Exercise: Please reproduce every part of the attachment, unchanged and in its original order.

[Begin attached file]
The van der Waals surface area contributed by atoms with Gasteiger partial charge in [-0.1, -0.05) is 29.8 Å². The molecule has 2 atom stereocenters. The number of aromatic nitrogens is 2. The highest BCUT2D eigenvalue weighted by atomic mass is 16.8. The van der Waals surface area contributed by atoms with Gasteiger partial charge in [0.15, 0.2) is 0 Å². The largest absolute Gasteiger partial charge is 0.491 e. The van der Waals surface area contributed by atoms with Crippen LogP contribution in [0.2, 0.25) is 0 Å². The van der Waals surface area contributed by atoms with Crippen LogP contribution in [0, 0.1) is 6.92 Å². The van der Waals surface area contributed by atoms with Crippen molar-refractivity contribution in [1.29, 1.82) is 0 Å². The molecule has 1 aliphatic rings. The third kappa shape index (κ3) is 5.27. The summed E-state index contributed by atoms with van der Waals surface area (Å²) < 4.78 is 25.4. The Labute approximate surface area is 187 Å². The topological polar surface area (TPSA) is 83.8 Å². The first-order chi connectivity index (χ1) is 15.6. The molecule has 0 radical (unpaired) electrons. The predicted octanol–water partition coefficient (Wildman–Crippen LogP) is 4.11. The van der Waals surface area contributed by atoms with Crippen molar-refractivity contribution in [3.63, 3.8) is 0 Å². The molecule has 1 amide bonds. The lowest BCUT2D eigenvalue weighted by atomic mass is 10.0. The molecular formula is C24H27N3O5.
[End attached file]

The van der Waals surface area contributed by atoms with Gasteiger partial charge in [-0.1, -0.05) is 29.8 Å². The molecule has 2 atom stereocenters. The number of aromatic nitrogens is 2. The highest BCUT2D eigenvalue weighted by atomic mass is 16.8. The van der Waals surface area contributed by atoms with Gasteiger partial charge in [0.15, 0.2) is 0 Å². The largest absolute Gasteiger partial charge is 0.491 e. The van der Waals surface area contributed by atoms with Crippen LogP contribution in [0.2, 0.25) is 0 Å². The van der Waals surface area contributed by atoms with Crippen LogP contribution in [0, 0.1) is 6.92 Å². The van der Waals surface area contributed by atoms with Crippen molar-refractivity contribution in [1.29, 1.82) is 0 Å². The molecule has 1 aliphatic rings. The third kappa shape index (κ3) is 5.27. The summed E-state index contributed by atoms with van der Waals surface area (Å²) < 4.78 is 25.4. The Labute approximate surface area is 187 Å². The topological polar surface area (TPSA) is 83.8 Å². The first-order chi connectivity index (χ1) is 15.6. The molecule has 0 radical (unpaired) electrons. The predicted octanol–water partition coefficient (Wildman–Crippen LogP) is 4.11. The van der Waals surface area contributed by atoms with Crippen molar-refractivity contribution in [3.63, 3.8) is 0 Å². The molecule has 1 amide bonds. The lowest BCUT2D eigenvalue weighted by atomic mass is 10.0. The molecular formula is C24H27N3O5.